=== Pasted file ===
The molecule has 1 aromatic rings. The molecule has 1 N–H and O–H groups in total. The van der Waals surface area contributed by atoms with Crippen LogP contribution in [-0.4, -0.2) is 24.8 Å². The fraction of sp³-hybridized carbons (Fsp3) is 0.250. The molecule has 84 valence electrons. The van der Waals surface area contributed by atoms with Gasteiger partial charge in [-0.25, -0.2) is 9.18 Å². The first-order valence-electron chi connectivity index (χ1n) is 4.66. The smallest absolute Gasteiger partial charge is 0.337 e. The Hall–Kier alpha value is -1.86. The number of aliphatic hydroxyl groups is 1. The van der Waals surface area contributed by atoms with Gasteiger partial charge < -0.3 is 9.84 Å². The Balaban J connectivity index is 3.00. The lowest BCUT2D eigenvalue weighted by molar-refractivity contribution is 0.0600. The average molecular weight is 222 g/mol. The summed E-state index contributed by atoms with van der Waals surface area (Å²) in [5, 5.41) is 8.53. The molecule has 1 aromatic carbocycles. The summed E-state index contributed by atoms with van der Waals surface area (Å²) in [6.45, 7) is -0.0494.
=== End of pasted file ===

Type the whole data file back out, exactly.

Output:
The molecule has 1 aromatic rings. The molecule has 1 N–H and O–H groups in total. The van der Waals surface area contributed by atoms with Crippen LogP contribution in [-0.4, -0.2) is 24.8 Å². The fraction of sp³-hybridized carbons (Fsp3) is 0.250. The molecule has 84 valence electrons. The van der Waals surface area contributed by atoms with Gasteiger partial charge in [-0.25, -0.2) is 9.18 Å². The first-order valence-electron chi connectivity index (χ1n) is 4.66. The smallest absolute Gasteiger partial charge is 0.337 e. The Hall–Kier alpha value is -1.86. The number of aliphatic hydroxyl groups is 1. The van der Waals surface area contributed by atoms with Gasteiger partial charge < -0.3 is 9.84 Å². The Balaban J connectivity index is 3.00. The lowest BCUT2D eigenvalue weighted by molar-refractivity contribution is 0.0600. The average molecular weight is 222 g/mol. The summed E-state index contributed by atoms with van der Waals surface area (Å²) in [5, 5.41) is 8.53. The molecule has 1 aromatic carbocycles. The summed E-state index contributed by atoms with van der Waals surface area (Å²) in [6.45, 7) is -0.0494.